New music is sparse as one can’t write anything with a modern or contemporary style to it or it is considered worldly. Art, in most of the movement, is not even viewed as a possible outlet for worship. Everything must conform to a predefined standard of what the leaders of the movement deem to be “godly”. If it’s popular then it’s probably worldly, and a dualism emerges that supports the fundamentalists’ idea of creating their own culture that separates them from the rest of the populous. They force one’s creativity in a box, only permitting them to trace the same pictures drawn by the fundamentalist before them. The “artist” becomes so inundated with trying to stay inside the prescribed lines, that Christ is no more the subject of the picture. The style becomes the substance. The approval of those listening, many times, becomes equated with God’s approval; and one who produces a copy of the previous imagines themselves to have produced a picture pleasing to God. God has created us to be His image bearers and part of that task is carried out in our mimicking our Creator by creating as well. The fundamentalist movement redefines what imaging God is. It creatively takes biblical terms and attaches unbiblical meaning to them. There are songs to be written, art to be painted, buildings to be constructed – whole cultures to be employed – in imaging God and furthering His kingdom here on earth.
So what am I saying? Is this just a rant against fundamentalism because I seem to have a personal beef with the movement? No, not at all. I’ve struggled with how to speak truth without harming those who have ascribed whole heartedly to a lie. It’s hard. Sometimes I wonder if it’s similar to how a surgeon feels while removing cancer. Trying to remove the cancer without harming the patient. I can’t just ignore it any more than the surgeon can skip the surgery due to fear of being the bearer of bad news, or causing the patient some discomfort. So if you are in the fundamentalist movement, I am not attacking you; but as one who was raised in it (by parents who no doubt love The LORD with all they are), and is seeing the movement for what it is; please step back and see if what I say is truthful. I realize it is difficult, for legalism presents itself as holy and right. It has a form of godliness to it, but does it stand up to biblical examination? Sometimes truth looks more like a knife, and the one who appears to intend your murder is actually your savior, so I challenge you to step back for some examination. For those who were never in the grips of this legalistic movement, then pray for those who are. Maybe something said here will help you understand the effects of it in the lives of others. I realize that I have not dissected fundamentalism, exposing the heart of it. My intention in this post isn’t to dig up and expose it’s root, but rather to examine one of it’s fruits and cause the reader to think.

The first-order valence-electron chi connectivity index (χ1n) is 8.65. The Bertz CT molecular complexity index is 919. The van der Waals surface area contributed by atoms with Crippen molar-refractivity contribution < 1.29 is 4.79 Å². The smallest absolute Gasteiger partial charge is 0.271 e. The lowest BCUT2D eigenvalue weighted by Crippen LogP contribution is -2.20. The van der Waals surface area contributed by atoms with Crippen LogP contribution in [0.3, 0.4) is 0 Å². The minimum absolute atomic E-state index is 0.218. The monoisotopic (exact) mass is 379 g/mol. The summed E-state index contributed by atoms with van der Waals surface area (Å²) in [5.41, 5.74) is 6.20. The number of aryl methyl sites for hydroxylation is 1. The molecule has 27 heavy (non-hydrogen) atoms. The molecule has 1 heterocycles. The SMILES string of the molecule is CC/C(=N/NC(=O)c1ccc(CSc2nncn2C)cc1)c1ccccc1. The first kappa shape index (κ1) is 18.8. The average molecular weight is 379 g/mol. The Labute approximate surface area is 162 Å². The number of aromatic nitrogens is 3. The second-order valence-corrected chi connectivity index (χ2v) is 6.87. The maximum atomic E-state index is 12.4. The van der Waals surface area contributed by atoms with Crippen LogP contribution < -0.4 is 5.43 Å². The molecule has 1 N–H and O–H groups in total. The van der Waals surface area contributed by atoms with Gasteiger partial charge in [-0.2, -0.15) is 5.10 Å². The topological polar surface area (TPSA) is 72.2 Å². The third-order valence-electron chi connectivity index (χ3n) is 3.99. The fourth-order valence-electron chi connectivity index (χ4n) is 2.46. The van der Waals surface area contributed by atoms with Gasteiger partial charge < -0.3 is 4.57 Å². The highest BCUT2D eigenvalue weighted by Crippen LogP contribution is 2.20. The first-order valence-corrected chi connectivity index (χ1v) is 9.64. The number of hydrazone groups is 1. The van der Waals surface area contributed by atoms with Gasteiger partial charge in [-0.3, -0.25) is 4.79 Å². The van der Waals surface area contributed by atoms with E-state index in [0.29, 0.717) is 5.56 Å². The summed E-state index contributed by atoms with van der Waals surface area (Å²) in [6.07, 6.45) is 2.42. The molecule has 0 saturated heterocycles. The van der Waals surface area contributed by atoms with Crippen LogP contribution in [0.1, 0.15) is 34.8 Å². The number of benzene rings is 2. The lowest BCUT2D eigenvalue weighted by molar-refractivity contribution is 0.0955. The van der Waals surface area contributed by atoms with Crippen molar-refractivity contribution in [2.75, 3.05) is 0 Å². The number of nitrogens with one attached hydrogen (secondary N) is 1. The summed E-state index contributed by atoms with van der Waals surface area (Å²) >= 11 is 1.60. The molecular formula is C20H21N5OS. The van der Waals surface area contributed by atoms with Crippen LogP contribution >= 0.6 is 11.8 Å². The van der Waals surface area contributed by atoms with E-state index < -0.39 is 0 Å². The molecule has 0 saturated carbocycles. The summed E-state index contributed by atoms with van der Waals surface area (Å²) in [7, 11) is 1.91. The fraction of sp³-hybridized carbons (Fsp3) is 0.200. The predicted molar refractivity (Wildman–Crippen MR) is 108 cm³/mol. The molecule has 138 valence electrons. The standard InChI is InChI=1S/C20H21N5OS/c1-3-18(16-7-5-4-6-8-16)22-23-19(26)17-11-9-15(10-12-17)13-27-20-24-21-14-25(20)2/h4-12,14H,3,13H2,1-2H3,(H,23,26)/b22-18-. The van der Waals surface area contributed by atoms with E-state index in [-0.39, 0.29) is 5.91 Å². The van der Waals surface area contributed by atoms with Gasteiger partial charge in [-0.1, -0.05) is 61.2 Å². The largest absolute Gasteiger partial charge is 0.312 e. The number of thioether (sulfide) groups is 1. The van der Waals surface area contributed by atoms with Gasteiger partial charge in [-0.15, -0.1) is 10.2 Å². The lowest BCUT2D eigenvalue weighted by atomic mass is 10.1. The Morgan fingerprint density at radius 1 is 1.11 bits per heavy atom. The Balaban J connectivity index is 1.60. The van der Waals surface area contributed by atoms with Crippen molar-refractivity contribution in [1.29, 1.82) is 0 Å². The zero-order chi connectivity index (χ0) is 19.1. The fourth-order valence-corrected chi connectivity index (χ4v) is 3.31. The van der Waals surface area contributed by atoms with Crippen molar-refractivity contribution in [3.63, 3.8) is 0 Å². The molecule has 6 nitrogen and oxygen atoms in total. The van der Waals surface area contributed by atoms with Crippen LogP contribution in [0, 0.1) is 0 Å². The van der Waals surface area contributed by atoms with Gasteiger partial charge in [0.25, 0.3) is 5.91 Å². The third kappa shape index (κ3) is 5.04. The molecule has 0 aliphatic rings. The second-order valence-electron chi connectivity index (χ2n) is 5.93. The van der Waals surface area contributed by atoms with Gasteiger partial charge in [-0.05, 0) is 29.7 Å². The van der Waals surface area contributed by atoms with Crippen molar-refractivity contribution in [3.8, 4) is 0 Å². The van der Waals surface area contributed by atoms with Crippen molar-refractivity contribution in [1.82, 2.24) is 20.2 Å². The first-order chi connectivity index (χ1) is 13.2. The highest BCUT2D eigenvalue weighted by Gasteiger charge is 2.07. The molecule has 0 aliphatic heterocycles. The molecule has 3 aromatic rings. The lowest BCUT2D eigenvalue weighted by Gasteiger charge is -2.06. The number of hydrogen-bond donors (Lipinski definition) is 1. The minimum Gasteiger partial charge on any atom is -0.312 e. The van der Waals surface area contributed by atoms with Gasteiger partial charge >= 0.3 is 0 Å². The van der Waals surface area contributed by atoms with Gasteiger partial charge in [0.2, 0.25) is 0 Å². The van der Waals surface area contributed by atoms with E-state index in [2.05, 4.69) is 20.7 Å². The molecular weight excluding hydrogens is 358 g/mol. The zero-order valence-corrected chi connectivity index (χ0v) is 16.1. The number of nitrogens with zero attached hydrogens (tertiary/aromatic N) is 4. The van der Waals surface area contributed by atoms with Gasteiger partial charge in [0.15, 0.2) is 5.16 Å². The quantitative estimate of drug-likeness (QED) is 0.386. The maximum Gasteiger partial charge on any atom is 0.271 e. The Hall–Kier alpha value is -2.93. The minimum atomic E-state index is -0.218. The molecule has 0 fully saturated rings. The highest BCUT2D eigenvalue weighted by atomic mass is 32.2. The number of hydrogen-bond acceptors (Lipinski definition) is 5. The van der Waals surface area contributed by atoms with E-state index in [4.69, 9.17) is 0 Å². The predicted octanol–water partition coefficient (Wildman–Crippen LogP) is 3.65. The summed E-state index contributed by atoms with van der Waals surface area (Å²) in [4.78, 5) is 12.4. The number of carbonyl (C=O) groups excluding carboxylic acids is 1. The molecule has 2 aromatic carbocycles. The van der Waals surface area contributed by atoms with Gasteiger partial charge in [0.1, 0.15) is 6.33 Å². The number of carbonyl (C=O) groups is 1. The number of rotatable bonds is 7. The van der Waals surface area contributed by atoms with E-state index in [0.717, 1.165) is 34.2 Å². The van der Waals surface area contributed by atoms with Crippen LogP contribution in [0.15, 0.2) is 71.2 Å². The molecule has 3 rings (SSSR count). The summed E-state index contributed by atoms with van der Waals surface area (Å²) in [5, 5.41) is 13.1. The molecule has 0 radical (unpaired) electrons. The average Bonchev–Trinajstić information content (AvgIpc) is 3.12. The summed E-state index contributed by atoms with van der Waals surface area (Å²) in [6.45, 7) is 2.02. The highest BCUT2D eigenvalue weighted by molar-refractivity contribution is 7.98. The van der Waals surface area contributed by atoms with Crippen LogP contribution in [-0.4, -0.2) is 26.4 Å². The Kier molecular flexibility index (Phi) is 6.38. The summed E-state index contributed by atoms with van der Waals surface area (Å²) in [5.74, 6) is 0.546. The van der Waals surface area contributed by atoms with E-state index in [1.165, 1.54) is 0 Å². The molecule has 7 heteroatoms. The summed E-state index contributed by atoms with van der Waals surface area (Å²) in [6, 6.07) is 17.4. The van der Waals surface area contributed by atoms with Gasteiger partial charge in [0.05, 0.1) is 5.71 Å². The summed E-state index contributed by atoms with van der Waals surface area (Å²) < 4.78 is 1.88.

“You will recognize them by their fruits. Are grapes gathered from thorn bushes, or figs from thistles? So, every healthy tree bears good fruit, but the diseased tree bears bad fruit. A healthy tree cannot bear bad fruit, nor can a diseased tree bear good fruit. Every tree that does not bear good fruit is cut down and thrown into the fire. Thus you will recognize them by their fruits. ” Matt. 7:16-20
“Then God said, ‘Let us make man in our image, after our likeness. And let them have dominion over the fish of the sea and over the birds of the heavens and over the livestock and over all the earth and over every creeping thing that creeps on the earth.’ So God created man in his own image, in the image of God he created him; male and female he created them.” Genesis 1:26-27